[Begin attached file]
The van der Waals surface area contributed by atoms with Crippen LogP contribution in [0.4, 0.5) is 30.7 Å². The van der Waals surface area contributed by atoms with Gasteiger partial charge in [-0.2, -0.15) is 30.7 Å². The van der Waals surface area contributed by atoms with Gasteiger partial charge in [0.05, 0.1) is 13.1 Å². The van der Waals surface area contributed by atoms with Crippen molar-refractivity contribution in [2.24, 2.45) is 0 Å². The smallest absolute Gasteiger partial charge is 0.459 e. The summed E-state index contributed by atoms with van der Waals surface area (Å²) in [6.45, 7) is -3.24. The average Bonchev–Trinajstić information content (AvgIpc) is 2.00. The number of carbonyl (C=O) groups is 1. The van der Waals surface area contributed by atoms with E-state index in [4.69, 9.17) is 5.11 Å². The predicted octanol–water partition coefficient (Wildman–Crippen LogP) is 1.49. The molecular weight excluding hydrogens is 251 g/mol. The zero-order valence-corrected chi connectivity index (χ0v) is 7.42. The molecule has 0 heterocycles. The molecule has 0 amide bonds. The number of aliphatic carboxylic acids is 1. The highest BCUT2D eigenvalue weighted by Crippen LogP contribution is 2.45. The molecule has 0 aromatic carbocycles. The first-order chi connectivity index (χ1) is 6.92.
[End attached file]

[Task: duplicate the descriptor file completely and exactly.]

The van der Waals surface area contributed by atoms with Crippen LogP contribution in [0.4, 0.5) is 30.7 Å². The van der Waals surface area contributed by atoms with Gasteiger partial charge in [-0.2, -0.15) is 30.7 Å². The van der Waals surface area contributed by atoms with Gasteiger partial charge in [0.05, 0.1) is 13.1 Å². The van der Waals surface area contributed by atoms with Crippen molar-refractivity contribution in [2.24, 2.45) is 0 Å². The smallest absolute Gasteiger partial charge is 0.459 e. The summed E-state index contributed by atoms with van der Waals surface area (Å²) in [6.45, 7) is -3.24. The average Bonchev–Trinajstić information content (AvgIpc) is 2.00. The number of carbonyl (C=O) groups is 1. The van der Waals surface area contributed by atoms with E-state index in [4.69, 9.17) is 5.11 Å². The predicted octanol–water partition coefficient (Wildman–Crippen LogP) is 1.49. The molecular weight excluding hydrogens is 251 g/mol. The zero-order valence-corrected chi connectivity index (χ0v) is 7.42. The molecule has 0 heterocycles. The molecule has 0 amide bonds. The number of aliphatic carboxylic acids is 1. The highest BCUT2D eigenvalue weighted by Crippen LogP contribution is 2.45. The molecule has 0 aromatic carbocycles. The first-order chi connectivity index (χ1) is 6.92.